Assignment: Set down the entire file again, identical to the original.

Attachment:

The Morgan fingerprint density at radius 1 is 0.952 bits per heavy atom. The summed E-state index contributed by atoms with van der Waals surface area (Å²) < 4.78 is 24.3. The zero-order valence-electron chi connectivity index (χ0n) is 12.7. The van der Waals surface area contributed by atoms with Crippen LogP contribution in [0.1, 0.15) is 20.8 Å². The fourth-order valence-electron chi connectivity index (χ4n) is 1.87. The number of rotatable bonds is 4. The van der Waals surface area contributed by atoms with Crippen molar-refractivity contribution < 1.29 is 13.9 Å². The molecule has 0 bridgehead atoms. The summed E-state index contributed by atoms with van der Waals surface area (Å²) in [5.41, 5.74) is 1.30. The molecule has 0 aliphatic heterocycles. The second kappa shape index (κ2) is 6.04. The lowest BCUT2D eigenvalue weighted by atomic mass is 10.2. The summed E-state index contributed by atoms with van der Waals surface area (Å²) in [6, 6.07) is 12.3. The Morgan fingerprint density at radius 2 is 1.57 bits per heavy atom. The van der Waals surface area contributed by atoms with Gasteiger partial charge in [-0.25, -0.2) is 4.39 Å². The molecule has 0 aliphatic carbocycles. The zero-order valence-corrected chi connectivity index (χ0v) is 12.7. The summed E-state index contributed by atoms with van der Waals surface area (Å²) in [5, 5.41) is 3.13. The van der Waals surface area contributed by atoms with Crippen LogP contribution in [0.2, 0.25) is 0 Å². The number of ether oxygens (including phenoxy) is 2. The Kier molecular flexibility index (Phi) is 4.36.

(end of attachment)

The Morgan fingerprint density at radius 1 is 0.952 bits per heavy atom. The summed E-state index contributed by atoms with van der Waals surface area (Å²) < 4.78 is 24.3. The zero-order valence-electron chi connectivity index (χ0n) is 12.7. The van der Waals surface area contributed by atoms with Crippen LogP contribution in [0.1, 0.15) is 20.8 Å². The fourth-order valence-electron chi connectivity index (χ4n) is 1.87. The number of rotatable bonds is 4. The van der Waals surface area contributed by atoms with Crippen molar-refractivity contribution < 1.29 is 13.9 Å². The molecule has 0 bridgehead atoms. The summed E-state index contributed by atoms with van der Waals surface area (Å²) in [5.41, 5.74) is 1.30. The molecule has 0 aliphatic heterocycles. The second kappa shape index (κ2) is 6.04. The lowest BCUT2D eigenvalue weighted by atomic mass is 10.2. The summed E-state index contributed by atoms with van der Waals surface area (Å²) in [6, 6.07) is 12.3. The Morgan fingerprint density at radius 2 is 1.57 bits per heavy atom. The van der Waals surface area contributed by atoms with Gasteiger partial charge in [-0.25, -0.2) is 4.39 Å². The molecule has 0 aliphatic carbocycles. The zero-order valence-corrected chi connectivity index (χ0v) is 12.7. The summed E-state index contributed by atoms with van der Waals surface area (Å²) in [5, 5.41) is 3.13. The van der Waals surface area contributed by atoms with Crippen LogP contribution in [0.2, 0.25) is 0 Å². The number of ether oxygens (including phenoxy) is 2. The Kier molecular flexibility index (Phi) is 4.36.